SQL Server 2012 Linked Server (MS Access) - Error: 109

I am trying to create a linked server using the “microsoft office 12.0 access database engine ole db provider” as the provided to a linked database on a shared drive. The access database contains 50+ linked csv files which are updated daily through an FTP job. In the past, I was using the Jet 4.0 driver linking the directory and used with a schema.ini. Since I upgraded from SQL Server 2008 to 2012 I no longer have the option to use the Jet driver. When I test the new linked server connection the connection succeeds but when I attempt to access the tables through a query or through the object explorer window I get the error in the attachment. Any ideas on what might be wrong? Thanks experts!

Previous post has additional details:
http://www.experts-exchange.com/OS/Microsoft_Operating_Systems/Server/Windows_Server_2012/Q_28237090.html
Error-109.JPG
LVL 1
HRISTeamAsked:
Who is Participating?
I wear a lot of hats...

"The solutions and answers provided on Experts Exchange have been extremely helpful to me over the last few years. I wear a lot of hats - Developer, Database Administrator, Help Desk, etc., so I know a lot of things but not a lot about one thing. Experts Exchange gives me answers from people who do know a lot about one thing, in a easy to use platform." -Todd S.

HRISTeamAuthor Commented:
I uninstalled and reinstalled:

AccessDatabaseEngine_x64.exe

from http://www.microsoft.com/en-us/download/confirmation.aspx?id=13255

Does that seem correct?

SELECT SERVERPROPERTY('Edition') = Standard Edition (64-bit)
0
HRISTeamAuthor Commented:
Any ideas why this won't work?
0
Jim P.Commented:
I'm just going to go back to the whole concept of linked files. Why not just import the data into the DB?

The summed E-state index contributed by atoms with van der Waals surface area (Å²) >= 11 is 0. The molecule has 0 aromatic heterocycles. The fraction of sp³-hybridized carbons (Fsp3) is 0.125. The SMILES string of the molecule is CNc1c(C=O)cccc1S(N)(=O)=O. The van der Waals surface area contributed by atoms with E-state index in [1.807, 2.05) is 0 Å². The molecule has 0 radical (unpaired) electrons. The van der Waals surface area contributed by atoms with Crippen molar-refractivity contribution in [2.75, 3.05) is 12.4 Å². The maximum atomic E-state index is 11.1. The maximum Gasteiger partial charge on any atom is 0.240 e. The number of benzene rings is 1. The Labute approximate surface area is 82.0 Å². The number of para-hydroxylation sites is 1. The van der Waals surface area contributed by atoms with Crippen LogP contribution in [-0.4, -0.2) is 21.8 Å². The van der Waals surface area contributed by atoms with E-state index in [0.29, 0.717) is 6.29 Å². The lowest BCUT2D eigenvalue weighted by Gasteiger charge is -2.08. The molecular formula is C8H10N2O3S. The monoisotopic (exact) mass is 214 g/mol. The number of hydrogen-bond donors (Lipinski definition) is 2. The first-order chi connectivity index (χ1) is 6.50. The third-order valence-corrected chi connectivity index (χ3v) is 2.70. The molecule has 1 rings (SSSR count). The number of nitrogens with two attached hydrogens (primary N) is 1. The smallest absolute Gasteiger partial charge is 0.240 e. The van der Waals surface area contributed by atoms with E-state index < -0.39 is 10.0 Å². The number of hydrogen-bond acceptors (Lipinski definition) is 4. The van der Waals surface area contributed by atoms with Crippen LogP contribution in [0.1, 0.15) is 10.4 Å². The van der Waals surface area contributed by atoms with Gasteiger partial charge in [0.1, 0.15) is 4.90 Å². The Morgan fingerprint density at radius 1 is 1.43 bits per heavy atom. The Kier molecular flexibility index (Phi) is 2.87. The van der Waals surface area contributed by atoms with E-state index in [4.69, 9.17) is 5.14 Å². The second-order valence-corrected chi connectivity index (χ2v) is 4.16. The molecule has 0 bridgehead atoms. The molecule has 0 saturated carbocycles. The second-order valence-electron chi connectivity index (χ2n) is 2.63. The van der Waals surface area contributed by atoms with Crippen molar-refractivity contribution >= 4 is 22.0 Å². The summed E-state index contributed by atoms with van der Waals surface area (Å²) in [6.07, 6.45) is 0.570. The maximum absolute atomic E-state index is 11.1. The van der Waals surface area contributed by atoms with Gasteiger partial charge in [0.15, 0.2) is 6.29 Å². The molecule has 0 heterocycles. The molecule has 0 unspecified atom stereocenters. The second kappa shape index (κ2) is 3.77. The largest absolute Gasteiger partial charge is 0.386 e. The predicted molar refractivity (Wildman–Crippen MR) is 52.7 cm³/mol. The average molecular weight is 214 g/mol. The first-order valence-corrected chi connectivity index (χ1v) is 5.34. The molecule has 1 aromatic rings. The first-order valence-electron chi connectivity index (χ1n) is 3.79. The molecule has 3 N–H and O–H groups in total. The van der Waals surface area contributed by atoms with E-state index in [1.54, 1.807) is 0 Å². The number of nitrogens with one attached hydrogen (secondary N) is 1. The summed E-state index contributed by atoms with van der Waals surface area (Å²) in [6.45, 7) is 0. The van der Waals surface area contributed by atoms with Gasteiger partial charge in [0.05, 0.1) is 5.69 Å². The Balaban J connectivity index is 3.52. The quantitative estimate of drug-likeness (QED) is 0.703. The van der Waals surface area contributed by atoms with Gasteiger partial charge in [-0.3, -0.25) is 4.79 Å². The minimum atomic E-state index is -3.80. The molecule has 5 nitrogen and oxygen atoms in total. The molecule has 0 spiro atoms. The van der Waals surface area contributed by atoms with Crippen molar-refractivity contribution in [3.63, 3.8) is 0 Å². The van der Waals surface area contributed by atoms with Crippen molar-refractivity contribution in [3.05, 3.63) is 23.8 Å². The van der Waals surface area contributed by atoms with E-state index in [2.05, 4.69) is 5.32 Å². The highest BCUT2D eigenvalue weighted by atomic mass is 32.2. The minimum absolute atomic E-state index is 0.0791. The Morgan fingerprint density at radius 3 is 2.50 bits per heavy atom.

How long can it actually take? And you can program that if the file date hasn't changed don't bother.

I have a scheduled job that fires an Access DB up every morning and loads a bunch of files, puts it in the DB and uploads it to a SQL Server. It sends e-mails and everything. It takes about 15 minutes to do it all.
0
Has Powershell sent you back into the Stone Age?

If managing Active Directory using Windows Powershell® is making you feel like you stepped back in time, you are not alone.  For nearly 20 years, AD admins around the world have used one tool for day-to-day AD management: Hyena. Discover why.

HRISTeamAuthor Commented:
Eventually there will be 350 tables so it could take a while. I might consider loading all if I can't make it work. Do you have a link to a good example?
0
Jim P.Commented:
Is it the same data just different files or is it different for each table?

The coding sort of varies depending on which way your data goes.

I have about 250 files named %computername%_AppData.txt. Then I have single files that contain something like computername; IP; uptime; etc. The %computername% files take about a half second to process per file. I use the %computername% value as part of the data. The consolidated files take about 15 seconds to process.

So without knowing your data/file structure I can't give you a straight answer.
0
HRISTeamAuthor Commented:
I'll need to reload all 350 tables daily since there will be new data added to the vast majority of tables.
0
HRISTeamAuthor Commented:
Any coding examples would be appreciated.
0
HRISTeamAuthor Commented:
Anyone there???
0
Jim P.Commented:
I'll need to reload all 350 tables daily since there will be new data added to the vast majority of tables.

The question was more of do you have 350 files with individual data that has a corresponding table?

Or is it 350 files with similar data but in different files that needs to go into the same table?

Here is some old code that will import into a single predefined table.

Public Function Import_CSV_File()

Dim FileNum As Integer
Dim InputFile As String
Dim InputString As String
Dim Wire_Number As String
Dim Gauge As Integer
Dim Color As String
Dim Length As String

Dim I As Integer

Dim DB As Database
Dim RS As Recordset
Dim SQL As String

'Opening the table to write to
Set DB = CurrentDb()
Set RS = DB.OpenRecordset("Wires_Table")    '<-- Change to your tablename